Body neutrality should be taught to kids as early as now to avoid self-image issues as they grow up. But is our figure the only thing that we should be confident about? Are people’s worries focused entirely on weight? Well, not exactly. There’s one more thing that deserves more love: our skin.
There are different types of skin conditions, like acne, rosacea, eczema, and psoriasis. This can be an issue for both men and women, as it could impact their self-esteem and confidence. Of course, one reason for this is the increasing pressure from social media to have “glass skin,” because not having flawless skin would make people feel embarrassed. There are also some beauty lines out there promoting whitening and anti-aging products. These products hinder skin neutrality—a thriving movement that takes inspiration from body neutrality. It has the same goals as body neutrality, but in this case, it encourages you to be at peace with your complexion.
Skin neutrality is different from skin positivity because it’s more liberating. It helps you accept your skin the way it is, as opposed to skin positivity which leans more toward consumerism since some brands are aiming for acnes to look cool or effortless. In that way, people become more driven to buy products that will supposedly make them feel okay about their blemishes. For instance, skincare brand Squish sells flower-shaped pimple patches, which, in their ads, were worn by acne-prone models. As stated in Fashionista, this marketing technique just shows that “all it would take to embody the idealized state of one of their models… would be the purchase of their products.” In the case of Squish, you’re considered “cool” because you have a flower pimple patch on your face. That having breakouts are supposed to be fun. It’s pretty ironic, actually, because if you think comedones should be celebrated, why put in so much effort to hide them?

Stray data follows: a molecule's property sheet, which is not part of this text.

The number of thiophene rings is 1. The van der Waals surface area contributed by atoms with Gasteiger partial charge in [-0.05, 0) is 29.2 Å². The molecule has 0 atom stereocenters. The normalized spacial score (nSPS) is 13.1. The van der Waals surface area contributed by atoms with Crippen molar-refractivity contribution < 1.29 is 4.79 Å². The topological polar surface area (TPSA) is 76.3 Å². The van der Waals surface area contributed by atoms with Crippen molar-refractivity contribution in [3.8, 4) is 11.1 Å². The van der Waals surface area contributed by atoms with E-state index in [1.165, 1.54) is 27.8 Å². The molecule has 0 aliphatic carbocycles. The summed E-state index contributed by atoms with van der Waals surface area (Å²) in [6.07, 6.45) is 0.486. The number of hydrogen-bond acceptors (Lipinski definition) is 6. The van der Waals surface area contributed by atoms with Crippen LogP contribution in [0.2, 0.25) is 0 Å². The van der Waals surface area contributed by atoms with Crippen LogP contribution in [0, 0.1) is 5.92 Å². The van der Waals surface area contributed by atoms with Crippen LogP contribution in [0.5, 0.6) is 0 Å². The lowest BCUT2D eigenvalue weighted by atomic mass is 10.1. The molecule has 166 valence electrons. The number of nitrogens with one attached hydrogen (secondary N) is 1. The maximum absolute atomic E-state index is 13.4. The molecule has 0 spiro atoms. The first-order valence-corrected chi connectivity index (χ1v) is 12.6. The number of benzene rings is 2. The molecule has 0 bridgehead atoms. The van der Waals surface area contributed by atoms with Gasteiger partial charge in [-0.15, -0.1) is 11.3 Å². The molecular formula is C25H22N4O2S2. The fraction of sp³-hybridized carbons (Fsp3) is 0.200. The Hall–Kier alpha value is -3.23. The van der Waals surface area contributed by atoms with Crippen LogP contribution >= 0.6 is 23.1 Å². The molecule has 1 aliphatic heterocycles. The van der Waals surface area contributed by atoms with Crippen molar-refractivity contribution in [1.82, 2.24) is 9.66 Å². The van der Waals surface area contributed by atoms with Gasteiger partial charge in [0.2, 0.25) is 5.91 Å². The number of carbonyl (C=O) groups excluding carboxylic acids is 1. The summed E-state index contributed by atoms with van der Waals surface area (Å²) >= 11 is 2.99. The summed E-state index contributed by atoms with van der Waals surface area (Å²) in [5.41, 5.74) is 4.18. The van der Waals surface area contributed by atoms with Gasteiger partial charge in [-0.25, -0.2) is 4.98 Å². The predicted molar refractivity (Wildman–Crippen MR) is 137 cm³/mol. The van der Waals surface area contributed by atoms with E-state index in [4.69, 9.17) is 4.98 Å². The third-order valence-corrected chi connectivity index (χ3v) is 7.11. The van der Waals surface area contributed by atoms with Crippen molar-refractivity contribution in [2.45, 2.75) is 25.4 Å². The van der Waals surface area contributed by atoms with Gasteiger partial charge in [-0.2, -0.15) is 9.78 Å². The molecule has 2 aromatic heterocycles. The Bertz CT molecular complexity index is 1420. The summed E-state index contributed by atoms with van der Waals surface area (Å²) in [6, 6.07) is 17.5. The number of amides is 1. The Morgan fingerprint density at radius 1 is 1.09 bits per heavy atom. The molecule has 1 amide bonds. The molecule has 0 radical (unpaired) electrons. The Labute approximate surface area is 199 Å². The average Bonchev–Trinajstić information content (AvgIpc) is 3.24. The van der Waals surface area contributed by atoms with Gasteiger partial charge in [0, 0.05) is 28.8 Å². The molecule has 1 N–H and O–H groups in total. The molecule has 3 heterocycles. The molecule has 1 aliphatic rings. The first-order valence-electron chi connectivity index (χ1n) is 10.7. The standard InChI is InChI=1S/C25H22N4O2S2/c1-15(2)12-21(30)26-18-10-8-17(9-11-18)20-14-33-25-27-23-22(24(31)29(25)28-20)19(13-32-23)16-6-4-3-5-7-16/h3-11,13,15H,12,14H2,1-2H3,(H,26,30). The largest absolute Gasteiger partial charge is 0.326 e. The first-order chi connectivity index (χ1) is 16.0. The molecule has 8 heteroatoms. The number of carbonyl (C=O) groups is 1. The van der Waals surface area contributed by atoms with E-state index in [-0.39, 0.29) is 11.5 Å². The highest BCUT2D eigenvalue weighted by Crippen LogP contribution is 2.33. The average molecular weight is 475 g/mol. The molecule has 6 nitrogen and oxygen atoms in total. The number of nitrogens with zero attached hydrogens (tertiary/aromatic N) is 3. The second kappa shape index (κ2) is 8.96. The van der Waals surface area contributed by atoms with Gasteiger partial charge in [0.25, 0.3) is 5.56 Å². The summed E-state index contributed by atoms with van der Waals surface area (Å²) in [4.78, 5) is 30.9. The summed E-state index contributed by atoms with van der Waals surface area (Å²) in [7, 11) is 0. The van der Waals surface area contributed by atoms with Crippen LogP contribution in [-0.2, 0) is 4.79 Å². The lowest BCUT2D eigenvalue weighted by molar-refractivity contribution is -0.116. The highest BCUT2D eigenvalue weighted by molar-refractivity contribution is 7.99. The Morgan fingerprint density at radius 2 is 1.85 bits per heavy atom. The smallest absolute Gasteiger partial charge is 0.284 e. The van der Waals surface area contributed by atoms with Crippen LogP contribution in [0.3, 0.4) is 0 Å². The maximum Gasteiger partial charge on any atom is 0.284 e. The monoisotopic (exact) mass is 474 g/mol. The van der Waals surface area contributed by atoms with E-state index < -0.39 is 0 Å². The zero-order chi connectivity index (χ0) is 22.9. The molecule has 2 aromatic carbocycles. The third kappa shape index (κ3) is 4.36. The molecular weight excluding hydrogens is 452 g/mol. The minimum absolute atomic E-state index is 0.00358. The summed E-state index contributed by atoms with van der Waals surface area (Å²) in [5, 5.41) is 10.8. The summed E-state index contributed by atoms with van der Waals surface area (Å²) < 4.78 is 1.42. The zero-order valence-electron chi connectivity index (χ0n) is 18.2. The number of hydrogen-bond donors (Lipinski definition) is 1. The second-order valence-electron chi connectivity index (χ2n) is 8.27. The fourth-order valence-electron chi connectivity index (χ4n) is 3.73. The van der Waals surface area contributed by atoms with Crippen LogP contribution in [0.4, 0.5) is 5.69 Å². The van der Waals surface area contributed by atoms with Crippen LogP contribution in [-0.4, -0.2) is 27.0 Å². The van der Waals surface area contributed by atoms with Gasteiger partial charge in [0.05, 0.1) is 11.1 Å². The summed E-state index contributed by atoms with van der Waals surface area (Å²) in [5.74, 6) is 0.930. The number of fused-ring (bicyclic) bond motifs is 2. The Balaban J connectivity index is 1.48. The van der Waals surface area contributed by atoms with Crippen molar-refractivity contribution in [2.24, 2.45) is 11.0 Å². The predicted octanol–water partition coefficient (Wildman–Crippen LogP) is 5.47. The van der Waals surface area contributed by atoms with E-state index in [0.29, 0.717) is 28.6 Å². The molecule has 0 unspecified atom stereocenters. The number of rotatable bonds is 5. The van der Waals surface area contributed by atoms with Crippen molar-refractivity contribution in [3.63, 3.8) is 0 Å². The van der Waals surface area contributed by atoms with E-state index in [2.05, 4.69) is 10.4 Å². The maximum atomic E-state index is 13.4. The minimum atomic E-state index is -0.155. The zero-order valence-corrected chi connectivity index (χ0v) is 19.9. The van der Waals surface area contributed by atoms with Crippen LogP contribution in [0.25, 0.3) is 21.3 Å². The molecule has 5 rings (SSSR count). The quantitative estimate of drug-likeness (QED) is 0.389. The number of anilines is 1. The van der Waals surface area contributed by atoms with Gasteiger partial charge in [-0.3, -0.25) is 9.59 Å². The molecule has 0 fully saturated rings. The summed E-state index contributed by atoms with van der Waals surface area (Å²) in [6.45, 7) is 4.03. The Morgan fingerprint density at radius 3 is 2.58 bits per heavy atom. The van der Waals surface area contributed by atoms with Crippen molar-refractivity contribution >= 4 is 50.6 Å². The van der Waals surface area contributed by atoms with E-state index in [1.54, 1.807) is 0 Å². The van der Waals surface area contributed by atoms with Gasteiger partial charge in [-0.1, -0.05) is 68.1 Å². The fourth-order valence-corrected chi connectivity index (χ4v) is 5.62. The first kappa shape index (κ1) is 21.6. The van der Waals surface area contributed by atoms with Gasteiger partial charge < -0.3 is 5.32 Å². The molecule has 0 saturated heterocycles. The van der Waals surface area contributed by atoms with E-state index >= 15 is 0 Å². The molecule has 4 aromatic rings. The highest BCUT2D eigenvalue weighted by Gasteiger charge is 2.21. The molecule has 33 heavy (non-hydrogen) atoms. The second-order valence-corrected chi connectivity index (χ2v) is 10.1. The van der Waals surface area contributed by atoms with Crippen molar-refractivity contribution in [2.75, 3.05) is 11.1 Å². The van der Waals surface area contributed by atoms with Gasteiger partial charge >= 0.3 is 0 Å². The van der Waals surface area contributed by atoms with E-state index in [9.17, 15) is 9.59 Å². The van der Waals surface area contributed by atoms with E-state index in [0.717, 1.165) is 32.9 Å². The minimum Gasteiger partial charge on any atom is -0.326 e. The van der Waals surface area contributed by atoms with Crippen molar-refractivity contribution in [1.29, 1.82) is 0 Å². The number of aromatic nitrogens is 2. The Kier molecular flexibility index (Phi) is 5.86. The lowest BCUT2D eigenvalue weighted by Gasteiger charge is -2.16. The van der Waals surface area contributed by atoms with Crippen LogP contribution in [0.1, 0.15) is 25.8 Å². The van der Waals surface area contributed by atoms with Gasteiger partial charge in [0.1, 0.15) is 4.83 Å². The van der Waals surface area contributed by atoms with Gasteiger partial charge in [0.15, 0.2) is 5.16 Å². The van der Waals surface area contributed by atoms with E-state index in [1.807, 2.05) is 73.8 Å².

That’s where skin neutrality comes in. It’s a great concept considering how it’s hard to become positive about our skin conditions. It allows you to let your skin just be. “The ultimate goal is that we see all types of appearance represented everywhere, and not just as a token gesture to make a brand look inclusive,” said Lex Gillies, the skin neutral pioneer. It’s not about making positive statements like “all skin is beautiful,” or creating products that put your skin first. It’s about being comfortable with the fact that your skin is simply just a layer that you shouldn’t worry about. That your skin might go through problems too, like the skin conditions I’ve mentioned earlier, but those shouldn’t define you. And, also, that you’re the only one who can decide what you do to your skin—whether you’re just going to leave it as is or have a facial, it’s all up to you.
But don’t get me wrong: it’s also okay to not be okay with your skin. People shouldn’t feel pressured to love the skin that they’re in. Even Gillies knows this: “I see skin neutrality as a noble and admirable concept, but I’m not sure that I will ever reach that point myself.” There is still a long way to go before we can get to this point, and up to this day, there’s still some uncertainty about whether or not skin neutrality can have a positive effect on people. The movement only just started, so the least we could do right now is to embrace the idea of body neutrality while we wait for skin neutrality to catch up.
Art by Tricia Guevara
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